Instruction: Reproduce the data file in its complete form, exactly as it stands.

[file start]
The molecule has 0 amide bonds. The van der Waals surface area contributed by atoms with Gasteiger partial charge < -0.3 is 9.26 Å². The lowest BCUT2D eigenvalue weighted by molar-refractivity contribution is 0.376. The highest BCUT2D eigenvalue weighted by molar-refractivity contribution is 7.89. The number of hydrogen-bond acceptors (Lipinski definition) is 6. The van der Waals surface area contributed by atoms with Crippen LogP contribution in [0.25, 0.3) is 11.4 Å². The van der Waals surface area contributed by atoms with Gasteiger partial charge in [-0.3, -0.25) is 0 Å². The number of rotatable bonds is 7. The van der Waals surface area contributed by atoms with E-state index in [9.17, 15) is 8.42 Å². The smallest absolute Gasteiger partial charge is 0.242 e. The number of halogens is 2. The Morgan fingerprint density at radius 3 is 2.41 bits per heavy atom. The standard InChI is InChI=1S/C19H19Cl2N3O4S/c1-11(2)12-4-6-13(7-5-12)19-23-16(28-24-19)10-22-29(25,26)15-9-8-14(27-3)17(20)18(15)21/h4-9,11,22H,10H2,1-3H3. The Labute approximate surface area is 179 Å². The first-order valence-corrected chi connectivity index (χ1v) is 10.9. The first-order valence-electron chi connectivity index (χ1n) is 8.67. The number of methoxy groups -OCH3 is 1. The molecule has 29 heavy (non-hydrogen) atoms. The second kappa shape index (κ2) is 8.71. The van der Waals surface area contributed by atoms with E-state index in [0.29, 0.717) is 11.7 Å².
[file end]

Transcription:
The molecule has 0 amide bonds. The van der Waals surface area contributed by atoms with Gasteiger partial charge < -0.3 is 9.26 Å². The lowest BCUT2D eigenvalue weighted by molar-refractivity contribution is 0.376. The highest BCUT2D eigenvalue weighted by molar-refractivity contribution is 7.89. The number of hydrogen-bond acceptors (Lipinski definition) is 6. The van der Waals surface area contributed by atoms with Crippen LogP contribution in [0.25, 0.3) is 11.4 Å². The van der Waals surface area contributed by atoms with Gasteiger partial charge in [-0.3, -0.25) is 0 Å². The number of rotatable bonds is 7. The van der Waals surface area contributed by atoms with E-state index in [9.17, 15) is 8.42 Å². The smallest absolute Gasteiger partial charge is 0.242 e. The number of halogens is 2. The Morgan fingerprint density at radius 3 is 2.41 bits per heavy atom. The standard InChI is InChI=1S/C19H19Cl2N3O4S/c1-11(2)12-4-6-13(7-5-12)19-23-16(28-24-19)10-22-29(25,26)15-9-8-14(27-3)17(20)18(15)21/h4-9,11,22H,10H2,1-3H3. The Labute approximate surface area is 179 Å². The first-order valence-corrected chi connectivity index (χ1v) is 10.9. The first-order valence-electron chi connectivity index (χ1n) is 8.67. The number of methoxy groups -OCH3 is 1. The molecule has 29 heavy (non-hydrogen) atoms. The second kappa shape index (κ2) is 8.71. The van der Waals surface area contributed by atoms with E-state index in [0.29, 0.717) is 11.7 Å².